Life and death are without purpose.  Our attempts to give them one are quite presumptuous of us.  But in the end, we exist, and that is enough.

Current status: Dissuading deliberately choking for imagined fame.

Lt Colonel Summers

  • Lieutenant Colonel
  • Do not mess with a soldier
Re: [SSLP] Let's have a Touhou Party in Sid Meier's Civilization VI!
« Reply #4 on: December 05, 2017, 10:54:11 AM »
Aw, this isn't a Touhou game...  :(
But at least it has a Touhou mod pack in it.  :)

Alice Margatroid, I choose you!
Because doll army  :V
There's nothing inscribed on the dog tag...

Re: [SSLP] Let's have a Touhou Party in Sid Meier's Civilization VI!
« Reply #5 on: December 06, 2017, 08:05:35 PM »
I vote Mamizou. She seems a bit underrated by fandom. Also I like the RNG.


  • Retired
Re: [SSLP] Let's have a Touhou Party in Sid Meier's Civilization VI!
« Reply #6 on: December 06, 2017, 09:01:23 PM »
Remilia. Time for a Vampire Apocalypse!


  • School Idol?
  • *
Re: [SSLP] Let's have a Touhou Party in Sid Meier's Civilization VI!
« Reply #7 on: December 07, 2017, 12:02:27 AM »


  • something seems fishy
  • paranoia 4 lyfe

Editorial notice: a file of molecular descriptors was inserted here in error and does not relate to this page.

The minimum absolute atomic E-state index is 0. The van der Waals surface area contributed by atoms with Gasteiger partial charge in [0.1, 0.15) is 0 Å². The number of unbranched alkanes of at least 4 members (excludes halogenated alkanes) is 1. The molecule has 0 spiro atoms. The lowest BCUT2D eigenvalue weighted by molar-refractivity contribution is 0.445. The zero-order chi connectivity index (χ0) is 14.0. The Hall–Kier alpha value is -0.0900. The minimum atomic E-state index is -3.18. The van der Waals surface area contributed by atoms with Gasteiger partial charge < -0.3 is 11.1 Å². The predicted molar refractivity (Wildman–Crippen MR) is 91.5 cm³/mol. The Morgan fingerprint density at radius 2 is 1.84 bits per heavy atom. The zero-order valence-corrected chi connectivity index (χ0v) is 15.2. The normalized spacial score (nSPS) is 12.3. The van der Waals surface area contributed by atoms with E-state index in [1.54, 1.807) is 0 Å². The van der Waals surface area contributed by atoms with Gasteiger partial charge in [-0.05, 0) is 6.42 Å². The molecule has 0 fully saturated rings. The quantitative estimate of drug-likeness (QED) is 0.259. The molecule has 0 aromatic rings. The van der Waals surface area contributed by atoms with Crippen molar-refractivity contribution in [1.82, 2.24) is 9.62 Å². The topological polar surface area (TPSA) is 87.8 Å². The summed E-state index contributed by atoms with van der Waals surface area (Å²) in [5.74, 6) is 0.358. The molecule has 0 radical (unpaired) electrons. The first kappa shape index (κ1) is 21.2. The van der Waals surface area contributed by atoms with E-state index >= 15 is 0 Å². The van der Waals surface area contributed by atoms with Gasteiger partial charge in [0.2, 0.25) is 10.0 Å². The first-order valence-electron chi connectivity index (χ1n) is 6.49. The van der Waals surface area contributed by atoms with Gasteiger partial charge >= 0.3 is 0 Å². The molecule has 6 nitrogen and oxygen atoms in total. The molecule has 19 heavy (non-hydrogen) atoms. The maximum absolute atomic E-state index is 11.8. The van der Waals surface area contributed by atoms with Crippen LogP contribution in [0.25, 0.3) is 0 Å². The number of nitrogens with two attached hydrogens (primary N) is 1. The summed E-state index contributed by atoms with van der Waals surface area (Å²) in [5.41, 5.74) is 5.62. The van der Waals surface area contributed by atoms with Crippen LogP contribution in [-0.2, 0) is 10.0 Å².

• Ask an Oarfish!
Re: [SSLP] Let's have a Touhou Party in Sid Meier's Civilization VI!
« Reply #8 on: December 07, 2017, 01:17:10 AM »
Remi is OP, so let's play as her.
[9:49:09] <Purvis> Generally not, but your mother may be an exception.

Re: [SSLP] Let's have a Touhou Party in Sid Meier's Civilization VI!
« Reply #9 on: December 07, 2017, 01:49:37 AM »
Byakuren, early Windows has enough recognition as it is.
My old avatars: Old ass turtle, Unzan - Second and Current Avatar by the talented Aoshi-shi

Thata no Guykoro

  • I ran out of good lines a while ago
  • It alllll makes sense now
Re: [SSLP] Let's have a Touhou Party in Sid Meier's Civilization VI!
« Reply #10 on: December 09, 2017, 04:48:35 PM »
alice alice full of malice


  • Buddha may forgive you...
  • but Byakuren won't!
Re: [SSLP] Let's have a Touhou Party in Sid Meier's Civilization VI!
« Reply #11 on: December 10, 2017, 09:40:48 AM »
My subscribers were...not exactly very active voters, we have only 1 incoming from there:

Quote from: Bismuth
I'll put in a vote for the tiny 2hu since I love the early rush play-style and that UU and Civ ability seem perfect for it.

If we take a look at the scoreboard then:

Byakuren Hijiri: 2 (PX, the old guy)
Remilia Scarlet: 2 (CyberAngel, O4rfish)
Alice Margatroid: 2 (Lt. Colonel Summers, Thata no Guykoro)
Shinmyoumaru Sukuna: 2 (Sophilia, Bismuth)
Mamizou Futatsuiwa: 1 (Golbez)
Sanae Kochiya: 1 (commandercool)
Kaguya Houraisan: 1 (Kaiserlucas)